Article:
Bruce Miller on :

Shawn, you might want to revisit these parts of that speech: "The United Nations concluded in 1999 that Saddam Hussein had biological weapons sufficient to produce over 25,000 liters of anthrax - enough doses to kill several million people." Actual liters of anthrax found: 0.000 "The United Nations concluded that Saddam Hussein had materials sufficient to produce more than 38,000 liters of botulinum toxin -- enough to subject millions of people to death by respiratory failure." Actual liters of botulinum toxic found: 0.000 "Our intelligence officials estimate that Saddam Hussein had the materials to produce as much as 500 tons of sarin, mustard and VX nerve agent. In such quantities, these chemical agents could also kill untold thousands. Actual tons of sarin, mustard or VX nerve agent found: 0.000 "From three Iraqi defectors we know that Iraq, in the late 1990s, had several mobile biological weapons labs." Actual # of mobile biological weapons labs found: 0.000 "The International Atomic Energy Agency confirmed in the 1990s that Saddam Hussein had an advanced nuclear weapons development program, had a design for a nuclear weapon and was working on five different methods of enriching uranium for a bomb. The British government has learned that Saddam Hussein recently sought significant quantities of uranium from Africa. [The infamous 16 words!] Our intelligence sources tell us that he has attempted to purchase high-strength aluminum tubes suitable for nuclear weapons production. Saddam Hussein has not credibly explained these activities. He clearly has much to hide." Actual # of nuclear program activities found: 0.000 "The dictator of Iraq is not disarming." Actual total amount of WMDs found: 0.000

JS Narins on :

EXISTING THREAT! The House Jount Resolution (114 of the 107th Congress) said Iraq was an "existing threat." A threat can only exist after it is imminent. That is the bill that almost all Republicans and a significant minority of Democrats in Congress voted for, and Bush signed.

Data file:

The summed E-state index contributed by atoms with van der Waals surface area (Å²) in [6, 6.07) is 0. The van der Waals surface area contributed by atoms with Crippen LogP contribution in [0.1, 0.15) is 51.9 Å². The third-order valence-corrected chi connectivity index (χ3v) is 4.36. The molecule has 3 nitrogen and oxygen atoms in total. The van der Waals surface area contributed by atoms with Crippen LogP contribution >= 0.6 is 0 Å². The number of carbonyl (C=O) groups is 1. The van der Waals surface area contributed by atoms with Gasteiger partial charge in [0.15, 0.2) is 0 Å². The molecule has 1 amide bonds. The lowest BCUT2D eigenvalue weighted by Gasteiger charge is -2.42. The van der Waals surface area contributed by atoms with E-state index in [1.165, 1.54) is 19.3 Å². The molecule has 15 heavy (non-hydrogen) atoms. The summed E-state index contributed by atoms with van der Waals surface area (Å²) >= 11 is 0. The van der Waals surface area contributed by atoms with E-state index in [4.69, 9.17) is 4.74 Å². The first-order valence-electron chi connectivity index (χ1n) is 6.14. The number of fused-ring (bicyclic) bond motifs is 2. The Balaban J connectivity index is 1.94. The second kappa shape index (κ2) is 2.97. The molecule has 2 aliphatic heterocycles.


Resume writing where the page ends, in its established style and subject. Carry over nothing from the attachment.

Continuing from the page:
joe on :

Shawn, Tz tz tz.......there you go again. Don't let facts get in the way of emotions.

Jorg on :

What about Iran? Cirincione and the Wash Post write that the national intelligence estimate considers iran 10 years away from the bomb, but the director of intelligence paints a more ominous picture according to Cirincione... Does that sound familiar? Does that worry you? The further Iran is away from the bomb, the more time we have for negotiations and the hope that Ahmadinejad and the mullahs will be toppled... Not very likely, but then again hardly anybody thought in the early 80s that the Soviet Union would collapse within the next decade.

Fuchur on :

IMO the really important questions are: What would we do if we knew that Iran would have the bomb ready within a year? Would it be morally acceptable to use military force? How are the chances to succeed with military force? That´s where the real dispute is. Whether Iran is 5 or 10 years away from getting the bomb is not the real issue - it´s like saying: Oh, let´s not think about it yet, it´s not really pressing yet... IMO, Iran with a nuclear bomb is a nightmare scenario, which should be avoided AT ALL COST. You heard Ahmadinedshad. History has taught us to take people like him very serious. Once we´ve reached this conclusion, the other steps are fairly easy.

Thomas on :